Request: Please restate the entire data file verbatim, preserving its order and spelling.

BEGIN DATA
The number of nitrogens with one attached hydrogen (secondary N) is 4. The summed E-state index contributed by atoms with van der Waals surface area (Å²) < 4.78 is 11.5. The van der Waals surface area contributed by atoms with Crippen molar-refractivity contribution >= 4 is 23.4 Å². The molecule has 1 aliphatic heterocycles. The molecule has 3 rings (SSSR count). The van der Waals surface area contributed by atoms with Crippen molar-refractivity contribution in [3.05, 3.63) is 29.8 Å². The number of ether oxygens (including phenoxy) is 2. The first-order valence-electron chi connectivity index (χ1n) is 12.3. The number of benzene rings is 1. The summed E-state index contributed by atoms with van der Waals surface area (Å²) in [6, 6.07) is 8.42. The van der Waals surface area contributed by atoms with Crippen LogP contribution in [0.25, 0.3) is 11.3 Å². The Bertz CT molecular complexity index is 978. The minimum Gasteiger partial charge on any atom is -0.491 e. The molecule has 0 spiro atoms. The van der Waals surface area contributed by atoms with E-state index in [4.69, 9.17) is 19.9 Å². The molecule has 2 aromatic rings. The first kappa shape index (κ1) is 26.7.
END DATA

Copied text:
The number of nitrogens with one attached hydrogen (secondary N) is 4. The summed E-state index contributed by atoms with van der Waals surface area (Å²) < 4.78 is 11.5. The van der Waals surface area contributed by atoms with Crippen molar-refractivity contribution >= 4 is 23.4 Å². The molecule has 1 aliphatic heterocycles. The molecule has 3 rings (SSSR count). The van der Waals surface area contributed by atoms with Crippen molar-refractivity contribution in [3.05, 3.63) is 29.8 Å². The number of ether oxygens (including phenoxy) is 2. The first-order valence-electron chi connectivity index (χ1n) is 12.3. The number of benzene rings is 1. The summed E-state index contributed by atoms with van der Waals surface area (Å²) in [6, 6.07) is 8.42. The van der Waals surface area contributed by atoms with Crippen LogP contribution in [0.25, 0.3) is 11.3 Å². The Bertz CT molecular complexity index is 978. The minimum Gasteiger partial charge on any atom is -0.491 e. The molecule has 0 spiro atoms. The van der Waals surface area contributed by atoms with E-state index in [4.69, 9.17) is 19.9 Å². The molecule has 2 aromatic rings. The first kappa shape index (κ1) is 26.7.